CAP Center needs volunteers

Published 7:38 pm Tuesday, September 26, 2017

The impact of a mentor can be transformative. It can sometimes be the difference in a child succeeding or failing.

The Vicksburg Child and Parent Center is aware of how life-changing mentoring can be, and in 2003 started a mentoring program.

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In an effort to continue this outreach into the community, the CAP Center will hold a mentoring training session from 10 a.m. to 1 p.m. Friday, at 3530 A Manor Dr. for those interested in becoming a mentor.

Once the training is complete, volunteers will then be matched with children who may need some kind of encouragement or support, mentor coordinator Susan Morang said

The role of a mentor is multifaceted, Morang said, but the ultimate goal is to consistently show interest in the child.

“Mentors can serve as a positive role model, provide encouragement, friendship, guidance, help the child realize his or her potential and support the efforts of teachers and parents,” Morang said.

Counselors and teachers typically identify children who could benefit from having a mentor, Morang said, as well as those working with the CAP Center.

“My co-workers also often identify a child from their case loads who would benefit,” Morang said.

The time commitment a mentor can typically expect to spend with their mentee is one hour a week, Morang said, or half an hour two times a week for younger students.

Visitation is held at school during the school day and it is best to try and work around the child’s schedule, so as not to take him or her out of their favorite class.

“Some mentors will show up at the beginning of the day before school begins so they can talk and get to know each other,” Morang said, and added that the personalities of the mentor and mentee will dictate what the pair does.

“I had one mentor who taught her mentee how to knit. I also had one lady who just basically helped the child get organized,” Morang said, explaining that this particular mentor helped the child organized her backpack and taught the child how to write down school assignments in a notebook.

Mentors can help their mentee with schoolwork, Morang said, but it is not required, since a mentor is different from a tutor.

During Friday’s training program, Morang said she is planning to have some current mentors on hand to share some of their experiences with the group.

“We will also go over some rules and regulations and expectations,” she said.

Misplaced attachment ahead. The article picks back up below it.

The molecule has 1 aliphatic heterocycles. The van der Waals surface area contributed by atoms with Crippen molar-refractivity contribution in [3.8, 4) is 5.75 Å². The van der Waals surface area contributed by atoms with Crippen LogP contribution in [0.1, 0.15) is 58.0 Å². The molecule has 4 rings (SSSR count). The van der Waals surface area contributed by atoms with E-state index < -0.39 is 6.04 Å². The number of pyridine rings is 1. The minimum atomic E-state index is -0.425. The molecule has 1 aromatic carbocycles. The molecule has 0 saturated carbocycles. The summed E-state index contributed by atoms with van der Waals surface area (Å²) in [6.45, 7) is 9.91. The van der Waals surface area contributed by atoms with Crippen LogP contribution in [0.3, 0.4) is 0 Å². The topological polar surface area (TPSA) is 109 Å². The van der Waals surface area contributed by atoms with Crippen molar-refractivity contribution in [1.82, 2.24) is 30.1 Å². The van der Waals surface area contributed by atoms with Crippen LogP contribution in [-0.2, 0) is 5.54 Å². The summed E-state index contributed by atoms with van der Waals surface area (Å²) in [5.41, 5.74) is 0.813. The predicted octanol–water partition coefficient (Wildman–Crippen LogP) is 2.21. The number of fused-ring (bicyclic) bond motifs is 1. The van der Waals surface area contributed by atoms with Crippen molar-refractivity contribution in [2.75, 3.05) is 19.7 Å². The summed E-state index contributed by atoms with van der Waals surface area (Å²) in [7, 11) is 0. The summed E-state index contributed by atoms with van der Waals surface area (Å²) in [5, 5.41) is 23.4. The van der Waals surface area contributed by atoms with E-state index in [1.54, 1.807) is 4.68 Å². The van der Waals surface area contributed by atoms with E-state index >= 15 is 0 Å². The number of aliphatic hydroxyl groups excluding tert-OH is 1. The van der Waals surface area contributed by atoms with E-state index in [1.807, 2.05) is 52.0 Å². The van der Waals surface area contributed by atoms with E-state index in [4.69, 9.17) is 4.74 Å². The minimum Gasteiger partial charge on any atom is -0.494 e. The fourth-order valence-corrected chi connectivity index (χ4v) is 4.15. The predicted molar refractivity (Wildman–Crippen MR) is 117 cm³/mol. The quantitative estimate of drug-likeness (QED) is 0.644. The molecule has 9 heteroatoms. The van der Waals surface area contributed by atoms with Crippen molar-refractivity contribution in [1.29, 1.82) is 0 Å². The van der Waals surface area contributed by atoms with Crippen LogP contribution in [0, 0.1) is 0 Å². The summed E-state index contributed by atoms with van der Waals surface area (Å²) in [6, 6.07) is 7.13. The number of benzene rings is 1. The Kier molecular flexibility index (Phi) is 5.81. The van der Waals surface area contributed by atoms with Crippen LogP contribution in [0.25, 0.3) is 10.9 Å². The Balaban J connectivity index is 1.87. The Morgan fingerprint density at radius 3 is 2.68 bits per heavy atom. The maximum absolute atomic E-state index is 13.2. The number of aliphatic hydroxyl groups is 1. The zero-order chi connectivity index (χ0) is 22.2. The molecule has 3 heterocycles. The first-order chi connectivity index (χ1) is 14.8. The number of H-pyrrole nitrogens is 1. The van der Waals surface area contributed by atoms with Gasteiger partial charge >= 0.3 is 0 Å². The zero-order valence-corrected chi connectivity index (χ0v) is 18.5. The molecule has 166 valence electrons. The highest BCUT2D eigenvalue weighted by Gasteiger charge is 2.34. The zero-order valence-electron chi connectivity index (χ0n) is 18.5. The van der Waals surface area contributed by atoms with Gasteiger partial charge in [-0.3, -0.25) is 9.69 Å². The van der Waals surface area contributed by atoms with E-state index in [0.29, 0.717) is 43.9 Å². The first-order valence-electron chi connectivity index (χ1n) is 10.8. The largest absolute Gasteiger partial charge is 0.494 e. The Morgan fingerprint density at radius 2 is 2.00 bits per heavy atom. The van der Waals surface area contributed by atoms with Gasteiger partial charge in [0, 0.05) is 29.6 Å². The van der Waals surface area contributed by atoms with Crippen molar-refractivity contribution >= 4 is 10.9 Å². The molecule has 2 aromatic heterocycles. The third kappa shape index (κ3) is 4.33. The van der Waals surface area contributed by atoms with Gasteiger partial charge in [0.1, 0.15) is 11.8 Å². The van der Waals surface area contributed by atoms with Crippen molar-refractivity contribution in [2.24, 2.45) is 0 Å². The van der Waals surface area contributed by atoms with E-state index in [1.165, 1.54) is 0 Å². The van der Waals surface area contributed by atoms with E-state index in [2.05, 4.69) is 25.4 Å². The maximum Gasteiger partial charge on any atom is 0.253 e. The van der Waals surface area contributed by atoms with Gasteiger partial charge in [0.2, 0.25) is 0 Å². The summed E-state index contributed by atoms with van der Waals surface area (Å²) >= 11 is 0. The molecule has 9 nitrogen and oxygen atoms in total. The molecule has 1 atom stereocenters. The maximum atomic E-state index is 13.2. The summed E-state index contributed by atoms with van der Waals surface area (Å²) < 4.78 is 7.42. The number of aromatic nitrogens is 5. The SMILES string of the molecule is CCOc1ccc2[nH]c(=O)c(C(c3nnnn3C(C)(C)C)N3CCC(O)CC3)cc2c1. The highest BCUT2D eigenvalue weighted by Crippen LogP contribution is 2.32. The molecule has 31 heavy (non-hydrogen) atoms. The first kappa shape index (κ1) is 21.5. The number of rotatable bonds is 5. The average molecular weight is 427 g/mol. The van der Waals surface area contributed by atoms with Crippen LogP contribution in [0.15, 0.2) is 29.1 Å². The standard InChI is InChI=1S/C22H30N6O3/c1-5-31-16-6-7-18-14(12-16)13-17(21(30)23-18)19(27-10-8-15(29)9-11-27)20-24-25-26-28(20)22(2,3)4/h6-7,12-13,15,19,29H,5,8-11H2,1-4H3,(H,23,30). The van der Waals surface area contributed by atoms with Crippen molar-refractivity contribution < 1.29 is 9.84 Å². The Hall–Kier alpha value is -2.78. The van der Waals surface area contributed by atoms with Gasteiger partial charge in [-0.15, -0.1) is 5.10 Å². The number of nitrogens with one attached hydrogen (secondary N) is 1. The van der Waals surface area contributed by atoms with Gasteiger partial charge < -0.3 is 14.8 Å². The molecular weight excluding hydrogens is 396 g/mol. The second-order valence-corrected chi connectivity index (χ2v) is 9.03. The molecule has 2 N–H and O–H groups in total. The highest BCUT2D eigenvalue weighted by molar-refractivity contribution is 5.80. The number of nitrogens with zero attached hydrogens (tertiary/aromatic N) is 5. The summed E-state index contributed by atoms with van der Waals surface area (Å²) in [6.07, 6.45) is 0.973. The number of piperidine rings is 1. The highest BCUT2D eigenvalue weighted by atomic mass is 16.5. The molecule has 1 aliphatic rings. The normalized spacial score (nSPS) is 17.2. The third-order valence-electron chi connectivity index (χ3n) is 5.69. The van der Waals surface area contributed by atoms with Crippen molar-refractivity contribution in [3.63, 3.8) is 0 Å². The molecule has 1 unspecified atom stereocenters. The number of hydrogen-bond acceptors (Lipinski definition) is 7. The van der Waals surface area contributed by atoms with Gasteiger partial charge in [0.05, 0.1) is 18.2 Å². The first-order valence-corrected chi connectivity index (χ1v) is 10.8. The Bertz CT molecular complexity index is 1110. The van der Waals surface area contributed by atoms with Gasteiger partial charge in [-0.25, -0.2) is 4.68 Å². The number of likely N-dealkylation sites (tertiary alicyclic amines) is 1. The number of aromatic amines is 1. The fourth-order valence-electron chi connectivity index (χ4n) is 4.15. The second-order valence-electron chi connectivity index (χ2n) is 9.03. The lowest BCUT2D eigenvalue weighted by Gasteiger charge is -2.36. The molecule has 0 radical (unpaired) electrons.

For those interested in participating in the program, requirements include being at least 21 years of age, having transportation, passing a reference and background check, committing to 60 minutes a week with the child and attending the occasional training/meetings.

For more information on the CAP Center mentoring program, call 601-634-0557.

“Mentors are good listeners, people who care and people from all economic, ethnic, and educational backgrounds — ordinary people, like you,” Morang said.

About Terri Cowart Frazier

Terri Frazier was born in Cleveland. Shortly afterward, the family moved to Vicksburg. She is a part-time reporter at The Vicksburg Post and is the editor of the Vicksburg Living Magazine, which has been awarded First Place by the Mississippi Press Association. She has also been the recipient of a First Place award in the MPA’s Better Newspaper Contest’s editorial division for the “Best Feature Story.”

Terri graduated from Warren Central High School and Mississippi State University where she received a bachelor’s degree in communications with an emphasis in public relations.

Prior to coming to work at The Post a little more than 10 years ago, she did some freelancing at the Jackson Free Press. But for most of her life, she enjoyed being a full-time stay at home mom.

Terri is a member of the Crawford Street United Methodist Church. She is a lifetime member of the Vicksburg Junior Auxiliary and is a past member of the Sampler Antique Club and Town and Country Garden Club. She is married to Dr. Walter Frazier.

“From staying informed with local governmental issues to hearing the stories of its people, a hometown newspaper is vital to a community. I have felt privileged to be part of a dedicated team at The Post throughout my tenure and hope that with theirs and with local support, I will be able to continue to grow and hone in on my skills as I help share the stories in Vicksburg. When asked what I like most about my job, my answer is always ‘the people.’

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